Atlantic sturgeon have been labeled endangered. This feels like good news but I cross my fingers.
I have canoed all over the Mid Atlantic and Northeast and seen the small signs placed by the state's natural resources or environmental departments.
Usually the signs appear on bridges or boat launches. I glimpse them from a car on a back road crossing a small stream or on foot, paddle in hand, at the banks of a swift river.
I enjoy the ones with a simple image of a sturgeon, this ancient mariner, this creature that looks so very prehistoric with its long snout, and bony plates in a ridge along its back, like a Stegosaurus.
While the body of water entices me to explore it, the sturgeon signs add to the excitement -- there's sturgeon around here! Could I be lucky enough to see the rare creature in the wild shallows from high on a bridge, or drifting through a deep cutout?
The signs are placed there to remind -- who needs a reminder! -- people not to pollute (dump oil, solvents, etc.) because sturgeon live in the watershed.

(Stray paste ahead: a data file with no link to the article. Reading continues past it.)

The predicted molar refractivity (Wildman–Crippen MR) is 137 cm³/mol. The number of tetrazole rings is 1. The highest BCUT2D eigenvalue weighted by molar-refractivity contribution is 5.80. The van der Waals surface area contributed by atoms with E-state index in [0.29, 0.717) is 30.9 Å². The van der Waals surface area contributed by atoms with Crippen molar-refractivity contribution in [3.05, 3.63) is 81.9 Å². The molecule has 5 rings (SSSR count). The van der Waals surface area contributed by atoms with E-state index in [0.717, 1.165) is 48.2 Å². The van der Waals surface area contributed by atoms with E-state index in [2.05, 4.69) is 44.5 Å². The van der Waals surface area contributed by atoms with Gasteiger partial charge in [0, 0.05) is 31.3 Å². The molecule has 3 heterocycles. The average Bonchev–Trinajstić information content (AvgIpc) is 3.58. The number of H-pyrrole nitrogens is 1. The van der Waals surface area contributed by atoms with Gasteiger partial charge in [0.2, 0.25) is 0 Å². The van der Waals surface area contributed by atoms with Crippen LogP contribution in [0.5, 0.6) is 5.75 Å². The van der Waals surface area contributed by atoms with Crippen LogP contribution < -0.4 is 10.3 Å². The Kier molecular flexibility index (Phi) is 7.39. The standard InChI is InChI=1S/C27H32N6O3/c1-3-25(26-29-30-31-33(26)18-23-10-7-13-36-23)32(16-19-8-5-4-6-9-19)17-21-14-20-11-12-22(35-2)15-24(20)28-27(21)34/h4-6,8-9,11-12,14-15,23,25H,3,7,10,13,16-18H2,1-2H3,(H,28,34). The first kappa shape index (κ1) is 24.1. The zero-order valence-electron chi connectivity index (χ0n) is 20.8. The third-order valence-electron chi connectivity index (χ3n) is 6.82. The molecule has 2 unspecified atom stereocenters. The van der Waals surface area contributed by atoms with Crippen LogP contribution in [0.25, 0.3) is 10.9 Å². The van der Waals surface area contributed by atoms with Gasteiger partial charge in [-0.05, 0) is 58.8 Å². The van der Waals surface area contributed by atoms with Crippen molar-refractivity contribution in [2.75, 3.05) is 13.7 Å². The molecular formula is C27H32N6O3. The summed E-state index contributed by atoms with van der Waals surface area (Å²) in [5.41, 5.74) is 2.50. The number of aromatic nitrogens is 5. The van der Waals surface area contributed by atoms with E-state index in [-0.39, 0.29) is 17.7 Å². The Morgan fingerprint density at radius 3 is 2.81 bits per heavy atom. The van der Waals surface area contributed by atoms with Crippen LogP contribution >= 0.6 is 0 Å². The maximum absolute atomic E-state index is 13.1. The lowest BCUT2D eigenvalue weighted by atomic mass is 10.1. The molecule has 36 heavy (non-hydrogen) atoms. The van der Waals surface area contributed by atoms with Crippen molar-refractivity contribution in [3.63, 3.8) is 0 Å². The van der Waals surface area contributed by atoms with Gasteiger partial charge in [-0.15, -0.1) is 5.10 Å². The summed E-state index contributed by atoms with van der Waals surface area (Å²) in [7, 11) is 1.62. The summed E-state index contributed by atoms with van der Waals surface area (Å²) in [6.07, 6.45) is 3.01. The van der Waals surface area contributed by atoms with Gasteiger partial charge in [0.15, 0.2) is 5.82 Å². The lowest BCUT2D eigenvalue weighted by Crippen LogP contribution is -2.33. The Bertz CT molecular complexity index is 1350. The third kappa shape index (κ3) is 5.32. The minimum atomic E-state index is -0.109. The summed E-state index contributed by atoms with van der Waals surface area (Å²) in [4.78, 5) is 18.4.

The idea was to protect the fish and yet, they must not have worked because now the fish is listed as endangered. Maybe it was just a last ditch effort.
Sturgeon had been fine for 200 million years and then we came along.
In the last century, sturgeon suffered a devastating population decline. Highly valued for caviar eggs, sturgeons have been decimated by overfishing, water pollution, and the construction of dams that block their spawning routes, according to the Institute for Ocean Conservation Science at Stony Brook University.
But it's not over yet. They are still out there, and their new status can change things in their favor.
“I am more optimistic than ever before that future generations will be able to see these ancient fish thriving once again off the shores of the East Coast,” said Ellen K. Pikitch, executive director of the institute in the Washington Post.
"It (Endangered Species Act listing) takes it up a big notch because now it's not only fishing activities, it can affect navigation, dredging," she said on NPR.
Let's hope so. I don't want to lose another of nature's gifts. I want to continue to be enchanted at the possibility of seeing the great fish, even if I actually never see one.